This Guide supplements information found in the 2009-2011 Undergraduate Bulletin of the University of Rochester for the Electrical and Computer Engineering degree program in the Hajim School of Engineering and Applied Sciences. http://www.rochester.edu/bulletin/index.html. To plan a program of study meeting departmental requirements and satisfying one's objectives, each student must remain aware of applicable curricular requirements. When requirements are changed, the Department is obligated to communicate these changes to students through letters, announcements, and/or meetings. It is the student's obligation to read and study this Curriculum Guide, to attend announced class meetings, and to meet with his or her advisor regularly.
ABET PROGRAM ACCREDITATION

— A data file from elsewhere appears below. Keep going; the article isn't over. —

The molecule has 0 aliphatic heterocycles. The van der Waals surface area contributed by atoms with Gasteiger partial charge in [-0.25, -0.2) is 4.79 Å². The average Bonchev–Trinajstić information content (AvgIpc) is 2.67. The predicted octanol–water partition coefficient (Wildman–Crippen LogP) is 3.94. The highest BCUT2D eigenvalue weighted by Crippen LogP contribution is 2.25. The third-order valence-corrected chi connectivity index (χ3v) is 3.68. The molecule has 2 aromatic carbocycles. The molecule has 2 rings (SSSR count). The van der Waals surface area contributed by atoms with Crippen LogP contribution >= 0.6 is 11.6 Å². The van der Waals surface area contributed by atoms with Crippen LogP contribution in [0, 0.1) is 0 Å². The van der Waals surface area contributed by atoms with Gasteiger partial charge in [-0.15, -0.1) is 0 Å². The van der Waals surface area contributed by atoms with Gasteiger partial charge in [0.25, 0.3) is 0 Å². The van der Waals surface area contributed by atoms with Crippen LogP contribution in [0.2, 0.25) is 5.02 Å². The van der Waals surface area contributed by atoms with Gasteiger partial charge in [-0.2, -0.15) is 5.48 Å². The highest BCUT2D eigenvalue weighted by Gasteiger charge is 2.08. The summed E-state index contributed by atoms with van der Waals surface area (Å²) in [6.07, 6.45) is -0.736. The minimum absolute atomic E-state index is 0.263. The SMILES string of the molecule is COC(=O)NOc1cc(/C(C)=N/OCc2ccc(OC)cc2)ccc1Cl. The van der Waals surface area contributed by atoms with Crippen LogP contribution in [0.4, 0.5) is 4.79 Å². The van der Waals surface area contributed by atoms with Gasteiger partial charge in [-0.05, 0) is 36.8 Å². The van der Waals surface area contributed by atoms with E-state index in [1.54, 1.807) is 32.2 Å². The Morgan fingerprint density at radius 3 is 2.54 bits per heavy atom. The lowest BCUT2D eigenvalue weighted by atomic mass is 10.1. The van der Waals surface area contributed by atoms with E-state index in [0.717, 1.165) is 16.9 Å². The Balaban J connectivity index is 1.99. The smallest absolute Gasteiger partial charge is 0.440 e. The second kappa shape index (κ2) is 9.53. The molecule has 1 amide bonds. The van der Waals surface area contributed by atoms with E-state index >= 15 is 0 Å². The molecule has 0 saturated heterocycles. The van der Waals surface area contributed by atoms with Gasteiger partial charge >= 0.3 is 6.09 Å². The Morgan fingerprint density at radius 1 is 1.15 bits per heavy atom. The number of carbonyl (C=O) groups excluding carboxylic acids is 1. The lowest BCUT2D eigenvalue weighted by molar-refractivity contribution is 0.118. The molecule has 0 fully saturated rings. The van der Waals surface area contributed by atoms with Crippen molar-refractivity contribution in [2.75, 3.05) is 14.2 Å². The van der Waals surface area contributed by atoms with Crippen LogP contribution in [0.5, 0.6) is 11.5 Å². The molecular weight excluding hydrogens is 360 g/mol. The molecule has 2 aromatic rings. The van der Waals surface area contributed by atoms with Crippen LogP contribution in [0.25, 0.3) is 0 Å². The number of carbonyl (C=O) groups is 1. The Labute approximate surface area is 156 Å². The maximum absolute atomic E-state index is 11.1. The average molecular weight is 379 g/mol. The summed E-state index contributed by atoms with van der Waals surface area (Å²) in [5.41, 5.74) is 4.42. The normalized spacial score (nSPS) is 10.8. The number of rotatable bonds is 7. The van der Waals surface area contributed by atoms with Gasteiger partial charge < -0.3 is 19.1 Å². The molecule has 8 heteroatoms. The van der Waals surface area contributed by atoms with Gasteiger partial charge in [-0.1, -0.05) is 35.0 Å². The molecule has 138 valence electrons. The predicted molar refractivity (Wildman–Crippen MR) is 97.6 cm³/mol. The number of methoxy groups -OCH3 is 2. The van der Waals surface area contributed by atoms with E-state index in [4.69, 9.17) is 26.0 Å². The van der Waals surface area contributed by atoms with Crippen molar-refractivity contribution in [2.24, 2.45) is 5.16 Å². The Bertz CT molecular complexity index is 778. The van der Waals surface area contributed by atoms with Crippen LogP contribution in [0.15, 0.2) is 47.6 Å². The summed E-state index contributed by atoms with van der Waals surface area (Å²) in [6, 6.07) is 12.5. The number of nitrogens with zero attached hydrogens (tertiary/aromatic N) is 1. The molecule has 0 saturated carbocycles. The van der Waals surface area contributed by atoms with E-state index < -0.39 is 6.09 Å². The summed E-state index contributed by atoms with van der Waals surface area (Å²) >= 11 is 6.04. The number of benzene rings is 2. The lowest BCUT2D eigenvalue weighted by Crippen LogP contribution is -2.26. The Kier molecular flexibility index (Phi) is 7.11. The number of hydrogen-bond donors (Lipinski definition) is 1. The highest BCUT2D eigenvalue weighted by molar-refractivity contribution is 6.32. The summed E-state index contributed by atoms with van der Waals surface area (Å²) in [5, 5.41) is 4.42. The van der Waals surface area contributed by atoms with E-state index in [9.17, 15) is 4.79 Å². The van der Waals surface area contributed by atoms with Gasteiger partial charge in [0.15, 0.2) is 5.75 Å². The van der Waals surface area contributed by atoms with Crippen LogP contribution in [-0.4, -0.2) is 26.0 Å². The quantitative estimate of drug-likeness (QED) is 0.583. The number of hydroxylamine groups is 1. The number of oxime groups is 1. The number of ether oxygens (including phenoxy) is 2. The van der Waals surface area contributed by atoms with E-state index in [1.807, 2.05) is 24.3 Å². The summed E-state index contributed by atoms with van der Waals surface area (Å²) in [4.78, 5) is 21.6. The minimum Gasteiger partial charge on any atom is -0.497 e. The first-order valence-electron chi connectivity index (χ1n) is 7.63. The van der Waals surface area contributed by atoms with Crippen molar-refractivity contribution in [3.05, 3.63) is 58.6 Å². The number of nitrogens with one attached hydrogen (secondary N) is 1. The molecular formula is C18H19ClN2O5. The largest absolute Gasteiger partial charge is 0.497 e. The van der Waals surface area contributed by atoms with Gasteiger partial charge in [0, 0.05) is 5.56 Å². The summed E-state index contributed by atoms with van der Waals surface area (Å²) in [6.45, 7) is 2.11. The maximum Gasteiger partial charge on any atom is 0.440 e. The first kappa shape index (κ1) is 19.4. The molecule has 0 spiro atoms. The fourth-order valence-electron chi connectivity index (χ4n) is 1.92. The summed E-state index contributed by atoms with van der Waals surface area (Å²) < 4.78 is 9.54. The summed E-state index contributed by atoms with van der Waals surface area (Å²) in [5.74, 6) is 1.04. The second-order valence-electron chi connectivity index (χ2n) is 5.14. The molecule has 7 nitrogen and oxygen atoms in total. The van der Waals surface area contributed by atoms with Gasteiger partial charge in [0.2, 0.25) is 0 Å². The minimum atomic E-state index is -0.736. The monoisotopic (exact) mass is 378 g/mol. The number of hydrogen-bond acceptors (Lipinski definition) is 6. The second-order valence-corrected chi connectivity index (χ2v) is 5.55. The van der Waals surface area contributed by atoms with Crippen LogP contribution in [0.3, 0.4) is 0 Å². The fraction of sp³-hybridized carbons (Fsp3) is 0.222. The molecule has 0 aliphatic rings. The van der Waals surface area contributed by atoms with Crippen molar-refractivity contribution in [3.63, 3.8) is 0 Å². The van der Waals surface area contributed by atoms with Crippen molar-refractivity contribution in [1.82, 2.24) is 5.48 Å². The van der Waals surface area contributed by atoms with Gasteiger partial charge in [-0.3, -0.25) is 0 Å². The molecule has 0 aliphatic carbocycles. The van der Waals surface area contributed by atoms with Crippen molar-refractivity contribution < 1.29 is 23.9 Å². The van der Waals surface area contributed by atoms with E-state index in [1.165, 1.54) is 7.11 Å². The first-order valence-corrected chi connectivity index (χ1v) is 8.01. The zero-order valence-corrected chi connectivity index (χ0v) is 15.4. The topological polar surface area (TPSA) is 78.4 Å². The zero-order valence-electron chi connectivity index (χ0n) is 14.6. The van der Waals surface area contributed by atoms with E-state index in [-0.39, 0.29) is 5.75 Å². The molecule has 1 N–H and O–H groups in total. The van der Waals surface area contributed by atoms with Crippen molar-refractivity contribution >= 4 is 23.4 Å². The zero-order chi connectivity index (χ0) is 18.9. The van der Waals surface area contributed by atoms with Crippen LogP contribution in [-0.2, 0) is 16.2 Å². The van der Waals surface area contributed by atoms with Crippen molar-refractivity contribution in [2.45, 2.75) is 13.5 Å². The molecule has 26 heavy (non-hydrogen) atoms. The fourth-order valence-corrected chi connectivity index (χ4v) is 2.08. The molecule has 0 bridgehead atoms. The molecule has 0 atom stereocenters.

In the State of New York, engineering degrees must be registered for either professional or general purposes. All degrees conferred by the Department of Electrical and Computer Engineering at the University of Rochester are registered for professional purposes. In contrast, all degrees granted through the Interdepartmental Program are registered for general purposes. The State will automatically register an engineering degree program for professional purposes if it is accredited by the Accreditation Board for Engineering and Technology (ABET). The current ABET accreditation criteria require that each electrical and computer engineering student complete a curriculum with the following minimum content: (1) (2) (3) Humanities & Social Science Mathematics & Basic Science Engineering Science and Design 1/2 year 1 year 1 1/2 year (16 credit hours) (32 credit hours) (48 credit hours)